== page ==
The study found the hierarchy of external tangible environmental values dominated by the ‘Nature as a recreation resource’ scored by 84 points; the external intangible environmental values dominated by the ‘Integrity and harmony of nature’ scored by 88 points; and the internal environmental values dominated by the ‘Right for living’ scored by 94 points out of 100. The students were found to believe that life comprises the top value on the planet and the genuine right of every living being, with the unity and harmony of nature and society being viewed as the core element of life. Most of the students appreciate natural environments for their ability to heal and recover energy, with the people’s health and life viewed as largely dependent on the surrounding natural environments; conditional on the integrity and harmony of nature being respected and protected. Ranked the lowest in the students’ preferences were the following environmental values: ‘Nature as a source of tangible assets’, ‘Nature as a source of cognition’ and ‘Nature as a sacred/ divine universe’. 

It may be summarized that the students clearly realize the following: need for every connection with nature being protected; integrity of nature; every living being’s right for life; and nature as a source of tangible and intangible/ spiritual values. They tend to overestimate the recreational values of the natural environment at the same time that may be due to the age- and vocation-related specifics of the sample – since their physical training, sporting and tourist practices largely predetermine their environmental views.

Furthermore we applied the Ward’s cluster analysis to identify clusters of similarly scored environmental values: see Figure 3.

Figure 3. Environmental values grouped by the Ward’s cluster analysis

Based on the cluster analyses, 12 values were grouped by the relevant similar features as given on Figure 1 above. It shows three classes of values, with every class determined by a single informative feature that gives inclusive information about the relevant class and locates close to the class center. For the study sample such features were С2, С6 and С10. Therefore, we obtained a three-dimensional space locating the informative features that later on may be applied to test and classify different study objects and rank different environmental values. These classes also give the means to test new students with their outlooks being profiled by the ranked environmental values. Potentially the test model makes it possible to run such tests on a time-efficient basis, survey large samples and receive more meaningful outcome data.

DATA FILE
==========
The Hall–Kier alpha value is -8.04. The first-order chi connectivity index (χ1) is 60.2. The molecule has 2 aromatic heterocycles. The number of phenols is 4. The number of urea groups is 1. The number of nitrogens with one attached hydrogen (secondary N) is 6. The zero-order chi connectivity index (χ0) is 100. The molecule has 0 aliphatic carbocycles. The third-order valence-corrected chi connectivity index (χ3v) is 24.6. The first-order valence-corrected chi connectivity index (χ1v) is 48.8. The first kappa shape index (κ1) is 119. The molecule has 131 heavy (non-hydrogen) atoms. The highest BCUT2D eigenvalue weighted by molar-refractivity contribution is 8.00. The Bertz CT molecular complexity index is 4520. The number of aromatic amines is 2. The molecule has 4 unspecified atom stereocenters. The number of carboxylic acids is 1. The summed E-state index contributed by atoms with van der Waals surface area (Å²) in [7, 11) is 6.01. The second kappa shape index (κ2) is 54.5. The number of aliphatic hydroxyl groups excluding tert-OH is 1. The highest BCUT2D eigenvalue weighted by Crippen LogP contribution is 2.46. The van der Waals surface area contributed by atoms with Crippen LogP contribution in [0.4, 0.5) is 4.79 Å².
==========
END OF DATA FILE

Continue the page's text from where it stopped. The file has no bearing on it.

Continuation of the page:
Conclusion. The theoretical analysis and survey under the study made it possible to explore the meaning and content of the students’ environment-sensitive world outlook in the globalization context; identify and consider the environment-sensitive world outlook components including the cognitive component (i.e. relevant environmental competency and knowledgebase); emotional-valuation component (i.e. attitudes to the natural environment); and the practice-centered component (that refers to the voluntary practical activity geared to solve environmental problems). We offer a basic classification of the environmental values grouped into external and internal ones and viewed as the core components of an individual world outlook. The empirical questionnaire survey under the study found the priority environmental values within the above classification for the physical education and sports department students. The study data show the need for a due system of environmental values being formed in academic communities as an integral component of the environment-sensitive world outlooks.

The study was supported by the RDNF grant financing under Project #16-16-73002а


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Corresponding author: eliz.grin9@yandex.ru


The study considers components of the integrated environment-sensitive world outlook including the cognitive, emotional-valuation and practice-centered components; and offers a classification of the environmental values in the modern globalization context. Objective of an empirical questionnaire survey under the study was to profile the priority environmental values of the physical education and sports department students (n=65) at Ulyanovsk State Pedagogical University named after I.N. Ulyanov. A data ranging method and Ward’s cluster analysis were applied for the purposes of the study. The study found the priority environmental values that constitute the core of the modern environment-sensitive world outlook. The study data show benefits of the environmental values building education as a key part of the environment-sensitive world outlook formation process. The cluster analysis may be applied to identify, test, classify and model the environmental values building process in an academic educational process.